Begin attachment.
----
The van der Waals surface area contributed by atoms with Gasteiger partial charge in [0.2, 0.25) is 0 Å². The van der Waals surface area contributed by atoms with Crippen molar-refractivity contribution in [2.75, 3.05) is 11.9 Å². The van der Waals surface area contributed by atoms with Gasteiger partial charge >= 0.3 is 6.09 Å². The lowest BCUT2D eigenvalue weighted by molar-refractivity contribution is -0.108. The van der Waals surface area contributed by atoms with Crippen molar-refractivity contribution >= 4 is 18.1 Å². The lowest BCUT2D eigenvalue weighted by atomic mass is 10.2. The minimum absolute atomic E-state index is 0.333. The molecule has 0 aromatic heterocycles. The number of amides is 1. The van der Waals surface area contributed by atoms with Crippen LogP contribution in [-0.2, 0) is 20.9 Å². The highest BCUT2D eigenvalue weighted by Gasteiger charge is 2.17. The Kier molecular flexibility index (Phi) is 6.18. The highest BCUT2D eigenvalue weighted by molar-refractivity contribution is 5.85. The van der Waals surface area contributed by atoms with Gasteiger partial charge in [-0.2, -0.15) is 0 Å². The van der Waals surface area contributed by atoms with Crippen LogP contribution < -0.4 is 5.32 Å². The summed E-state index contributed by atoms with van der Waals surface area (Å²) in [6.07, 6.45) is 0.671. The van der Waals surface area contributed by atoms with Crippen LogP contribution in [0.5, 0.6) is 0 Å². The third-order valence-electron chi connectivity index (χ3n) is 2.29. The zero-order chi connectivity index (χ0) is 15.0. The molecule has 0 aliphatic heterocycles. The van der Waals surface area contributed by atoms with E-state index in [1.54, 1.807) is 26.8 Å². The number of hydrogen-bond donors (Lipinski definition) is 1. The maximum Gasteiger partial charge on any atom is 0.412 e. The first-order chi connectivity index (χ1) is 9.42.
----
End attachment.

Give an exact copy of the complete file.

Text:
The van der Waals surface area contributed by atoms with Gasteiger partial charge in [0.2, 0.25) is 0 Å². The van der Waals surface area contributed by atoms with Crippen molar-refractivity contribution in [2.75, 3.05) is 11.9 Å². The van der Waals surface area contributed by atoms with Gasteiger partial charge >= 0.3 is 6.09 Å². The lowest BCUT2D eigenvalue weighted by molar-refractivity contribution is -0.108. The van der Waals surface area contributed by atoms with Crippen molar-refractivity contribution >= 4 is 18.1 Å². The lowest BCUT2D eigenvalue weighted by atomic mass is 10.2. The minimum absolute atomic E-state index is 0.333. The molecule has 0 aromatic heterocycles. The number of amides is 1. The van der Waals surface area contributed by atoms with Crippen LogP contribution in [-0.2, 0) is 20.9 Å². The highest BCUT2D eigenvalue weighted by Gasteiger charge is 2.17. The Kier molecular flexibility index (Phi) is 6.18. The highest BCUT2D eigenvalue weighted by molar-refractivity contribution is 5.85. The van der Waals surface area contributed by atoms with Gasteiger partial charge in [-0.2, -0.15) is 0 Å². The van der Waals surface area contributed by atoms with Crippen LogP contribution < -0.4 is 5.32 Å². The summed E-state index contributed by atoms with van der Waals surface area (Å²) in [6.07, 6.45) is 0.671. The van der Waals surface area contributed by atoms with Crippen LogP contribution in [0.5, 0.6) is 0 Å². The third-order valence-electron chi connectivity index (χ3n) is 2.29. The zero-order chi connectivity index (χ0) is 15.0. The molecule has 0 aliphatic heterocycles. The van der Waals surface area contributed by atoms with E-state index in [1.54, 1.807) is 26.8 Å². The number of hydrogen-bond donors (Lipinski definition) is 1. The maximum Gasteiger partial charge on any atom is 0.412 e. The first-order chi connectivity index (χ1) is 9.42.